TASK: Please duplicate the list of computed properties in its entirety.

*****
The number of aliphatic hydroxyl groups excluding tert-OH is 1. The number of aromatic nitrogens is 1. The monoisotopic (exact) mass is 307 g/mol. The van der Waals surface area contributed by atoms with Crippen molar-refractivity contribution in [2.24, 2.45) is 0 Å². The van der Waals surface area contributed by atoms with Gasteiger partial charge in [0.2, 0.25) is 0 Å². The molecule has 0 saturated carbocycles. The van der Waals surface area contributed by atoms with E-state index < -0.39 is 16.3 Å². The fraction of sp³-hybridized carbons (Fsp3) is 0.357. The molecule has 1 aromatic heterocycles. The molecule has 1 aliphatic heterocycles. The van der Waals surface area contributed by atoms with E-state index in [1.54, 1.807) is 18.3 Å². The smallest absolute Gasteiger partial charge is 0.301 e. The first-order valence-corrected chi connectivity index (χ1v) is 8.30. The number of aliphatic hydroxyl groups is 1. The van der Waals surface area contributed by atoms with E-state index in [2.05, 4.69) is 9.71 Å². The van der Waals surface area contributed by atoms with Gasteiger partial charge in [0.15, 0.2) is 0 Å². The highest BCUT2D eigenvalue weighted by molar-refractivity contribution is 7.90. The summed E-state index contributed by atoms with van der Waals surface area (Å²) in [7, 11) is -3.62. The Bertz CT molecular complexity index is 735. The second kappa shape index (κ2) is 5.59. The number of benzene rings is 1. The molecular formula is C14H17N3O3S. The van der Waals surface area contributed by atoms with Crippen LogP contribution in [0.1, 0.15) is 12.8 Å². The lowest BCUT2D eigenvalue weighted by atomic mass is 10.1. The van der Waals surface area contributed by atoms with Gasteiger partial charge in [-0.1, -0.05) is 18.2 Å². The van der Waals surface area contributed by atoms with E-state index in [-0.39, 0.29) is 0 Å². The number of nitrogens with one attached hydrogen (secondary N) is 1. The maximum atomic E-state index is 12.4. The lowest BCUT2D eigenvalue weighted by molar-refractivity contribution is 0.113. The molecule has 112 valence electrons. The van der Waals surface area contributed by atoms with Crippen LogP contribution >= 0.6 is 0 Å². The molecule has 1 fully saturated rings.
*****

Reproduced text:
The number of aliphatic hydroxyl groups excluding tert-OH is 1. The number of aromatic nitrogens is 1. The monoisotopic (exact) mass is 307 g/mol. The van der Waals surface area contributed by atoms with Crippen molar-refractivity contribution in [2.24, 2.45) is 0 Å². The van der Waals surface area contributed by atoms with Gasteiger partial charge in [0.2, 0.25) is 0 Å². The molecule has 0 saturated carbocycles. The van der Waals surface area contributed by atoms with E-state index < -0.39 is 16.3 Å². The fraction of sp³-hybridized carbons (Fsp3) is 0.357. The molecule has 1 aromatic heterocycles. The molecule has 1 aliphatic heterocycles. The van der Waals surface area contributed by atoms with E-state index in [1.54, 1.807) is 18.3 Å². The smallest absolute Gasteiger partial charge is 0.301 e. The first-order valence-corrected chi connectivity index (χ1v) is 8.30. The number of aliphatic hydroxyl groups is 1. The van der Waals surface area contributed by atoms with E-state index in [2.05, 4.69) is 9.71 Å². The van der Waals surface area contributed by atoms with Gasteiger partial charge in [0.15, 0.2) is 0 Å². The highest BCUT2D eigenvalue weighted by molar-refractivity contribution is 7.90. The summed E-state index contributed by atoms with van der Waals surface area (Å²) in [7, 11) is -3.62. The Bertz CT molecular complexity index is 735. The second kappa shape index (κ2) is 5.59. The number of benzene rings is 1. The molecular formula is C14H17N3O3S. The van der Waals surface area contributed by atoms with Crippen LogP contribution in [0.1, 0.15) is 12.8 Å². The lowest BCUT2D eigenvalue weighted by atomic mass is 10.1. The van der Waals surface area contributed by atoms with Gasteiger partial charge in [-0.1, -0.05) is 18.2 Å². The van der Waals surface area contributed by atoms with E-state index in [-0.39, 0.29) is 0 Å². The number of nitrogens with one attached hydrogen (secondary N) is 1. The maximum atomic E-state index is 12.4. The lowest BCUT2D eigenvalue weighted by molar-refractivity contribution is 0.113. The molecule has 112 valence electrons. The van der Waals surface area contributed by atoms with Crippen LogP contribution >= 0.6 is 0 Å². The molecule has 1 fully saturated rings.